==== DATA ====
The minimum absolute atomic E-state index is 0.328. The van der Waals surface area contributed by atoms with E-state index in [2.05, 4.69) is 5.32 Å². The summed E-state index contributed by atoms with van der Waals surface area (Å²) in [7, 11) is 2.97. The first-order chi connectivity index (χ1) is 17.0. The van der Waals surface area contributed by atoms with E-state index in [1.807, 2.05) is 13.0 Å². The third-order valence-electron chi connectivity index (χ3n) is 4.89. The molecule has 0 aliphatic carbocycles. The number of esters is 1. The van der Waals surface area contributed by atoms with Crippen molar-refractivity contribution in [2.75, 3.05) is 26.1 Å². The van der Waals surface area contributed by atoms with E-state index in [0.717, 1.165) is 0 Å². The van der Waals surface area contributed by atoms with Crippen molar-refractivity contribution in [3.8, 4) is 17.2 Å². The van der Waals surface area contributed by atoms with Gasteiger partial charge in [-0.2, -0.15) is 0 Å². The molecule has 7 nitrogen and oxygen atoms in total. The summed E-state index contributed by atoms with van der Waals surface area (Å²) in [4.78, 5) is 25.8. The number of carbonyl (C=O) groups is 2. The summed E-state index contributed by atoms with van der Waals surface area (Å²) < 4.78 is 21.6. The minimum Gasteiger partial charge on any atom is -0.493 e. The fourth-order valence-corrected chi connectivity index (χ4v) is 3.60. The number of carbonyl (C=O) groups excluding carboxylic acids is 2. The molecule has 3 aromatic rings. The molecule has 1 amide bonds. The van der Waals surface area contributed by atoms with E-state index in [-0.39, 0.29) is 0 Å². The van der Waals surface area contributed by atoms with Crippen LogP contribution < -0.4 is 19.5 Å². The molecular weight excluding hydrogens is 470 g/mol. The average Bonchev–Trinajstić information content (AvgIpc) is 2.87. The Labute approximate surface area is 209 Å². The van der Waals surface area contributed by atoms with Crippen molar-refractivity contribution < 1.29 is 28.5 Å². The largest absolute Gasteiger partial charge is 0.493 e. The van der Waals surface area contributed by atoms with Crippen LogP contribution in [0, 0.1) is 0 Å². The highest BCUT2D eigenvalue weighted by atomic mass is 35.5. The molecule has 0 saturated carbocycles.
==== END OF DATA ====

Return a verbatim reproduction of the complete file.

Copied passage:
The minimum absolute atomic E-state index is 0.328. The van der Waals surface area contributed by atoms with E-state index in [2.05, 4.69) is 5.32 Å². The summed E-state index contributed by atoms with van der Waals surface area (Å²) in [7, 11) is 2.97. The first-order chi connectivity index (χ1) is 17.0. The van der Waals surface area contributed by atoms with E-state index in [1.807, 2.05) is 13.0 Å². The third-order valence-electron chi connectivity index (χ3n) is 4.89. The molecule has 0 aliphatic carbocycles. The number of esters is 1. The van der Waals surface area contributed by atoms with Crippen molar-refractivity contribution in [2.75, 3.05) is 26.1 Å². The van der Waals surface area contributed by atoms with E-state index in [0.717, 1.165) is 0 Å². The van der Waals surface area contributed by atoms with Crippen molar-refractivity contribution in [3.8, 4) is 17.2 Å². The van der Waals surface area contributed by atoms with Gasteiger partial charge in [-0.2, -0.15) is 0 Å². The molecule has 7 nitrogen and oxygen atoms in total. The summed E-state index contributed by atoms with van der Waals surface area (Å²) in [4.78, 5) is 25.8. The number of carbonyl (C=O) groups is 2. The summed E-state index contributed by atoms with van der Waals surface area (Å²) < 4.78 is 21.6. The minimum Gasteiger partial charge on any atom is -0.493 e. The fourth-order valence-corrected chi connectivity index (χ4v) is 3.60. The number of carbonyl (C=O) groups excluding carboxylic acids is 2. The molecule has 3 aromatic rings. The molecule has 1 amide bonds. The van der Waals surface area contributed by atoms with E-state index in [-0.39, 0.29) is 0 Å². The van der Waals surface area contributed by atoms with Crippen LogP contribution < -0.4 is 19.5 Å². The molecular weight excluding hydrogens is 470 g/mol. The average Bonchev–Trinajstić information content (AvgIpc) is 2.87. The Labute approximate surface area is 209 Å². The van der Waals surface area contributed by atoms with Crippen molar-refractivity contribution < 1.29 is 28.5 Å². The largest absolute Gasteiger partial charge is 0.493 e. The van der Waals surface area contributed by atoms with Crippen LogP contribution in [0, 0.1) is 0 Å². The highest BCUT2D eigenvalue weighted by atomic mass is 35.5. The molecule has 0 saturated carbocycles.